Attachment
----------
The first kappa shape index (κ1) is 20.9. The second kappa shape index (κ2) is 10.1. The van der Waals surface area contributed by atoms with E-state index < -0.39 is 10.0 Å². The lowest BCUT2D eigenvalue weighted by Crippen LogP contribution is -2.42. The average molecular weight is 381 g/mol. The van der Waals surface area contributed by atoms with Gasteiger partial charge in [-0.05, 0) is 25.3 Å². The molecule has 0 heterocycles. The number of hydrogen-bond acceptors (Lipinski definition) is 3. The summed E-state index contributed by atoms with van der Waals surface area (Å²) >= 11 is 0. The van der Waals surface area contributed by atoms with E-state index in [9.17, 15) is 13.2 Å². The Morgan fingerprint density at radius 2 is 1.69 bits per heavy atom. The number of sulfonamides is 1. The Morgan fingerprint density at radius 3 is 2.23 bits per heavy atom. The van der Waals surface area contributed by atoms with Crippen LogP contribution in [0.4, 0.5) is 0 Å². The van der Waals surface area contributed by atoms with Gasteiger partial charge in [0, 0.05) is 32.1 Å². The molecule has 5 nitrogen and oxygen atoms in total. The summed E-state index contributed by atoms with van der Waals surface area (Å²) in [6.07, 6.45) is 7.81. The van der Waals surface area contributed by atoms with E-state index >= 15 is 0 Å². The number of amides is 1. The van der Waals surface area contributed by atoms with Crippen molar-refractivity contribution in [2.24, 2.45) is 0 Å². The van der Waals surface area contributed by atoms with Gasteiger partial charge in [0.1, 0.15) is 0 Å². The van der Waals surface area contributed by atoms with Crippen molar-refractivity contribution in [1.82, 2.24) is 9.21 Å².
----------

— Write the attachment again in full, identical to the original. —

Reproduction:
The first kappa shape index (κ1) is 20.9. The second kappa shape index (κ2) is 10.1. The van der Waals surface area contributed by atoms with E-state index < -0.39 is 10.0 Å². The lowest BCUT2D eigenvalue weighted by Crippen LogP contribution is -2.42. The average molecular weight is 381 g/mol. The van der Waals surface area contributed by atoms with Gasteiger partial charge in [-0.05, 0) is 25.3 Å². The molecule has 0 heterocycles. The number of hydrogen-bond acceptors (Lipinski definition) is 3. The summed E-state index contributed by atoms with van der Waals surface area (Å²) >= 11 is 0. The van der Waals surface area contributed by atoms with E-state index in [9.17, 15) is 13.2 Å². The Morgan fingerprint density at radius 2 is 1.69 bits per heavy atom. The number of sulfonamides is 1. The Morgan fingerprint density at radius 3 is 2.23 bits per heavy atom. The van der Waals surface area contributed by atoms with Crippen LogP contribution in [0.4, 0.5) is 0 Å². The van der Waals surface area contributed by atoms with Gasteiger partial charge in [0, 0.05) is 32.1 Å². The molecule has 5 nitrogen and oxygen atoms in total. The summed E-state index contributed by atoms with van der Waals surface area (Å²) in [6.07, 6.45) is 7.81. The van der Waals surface area contributed by atoms with E-state index >= 15 is 0 Å². The number of amides is 1. The van der Waals surface area contributed by atoms with Crippen molar-refractivity contribution in [2.24, 2.45) is 0 Å². The van der Waals surface area contributed by atoms with Gasteiger partial charge in [0.1, 0.15) is 0 Å². The van der Waals surface area contributed by atoms with Crippen molar-refractivity contribution in [1.82, 2.24) is 9.21 Å².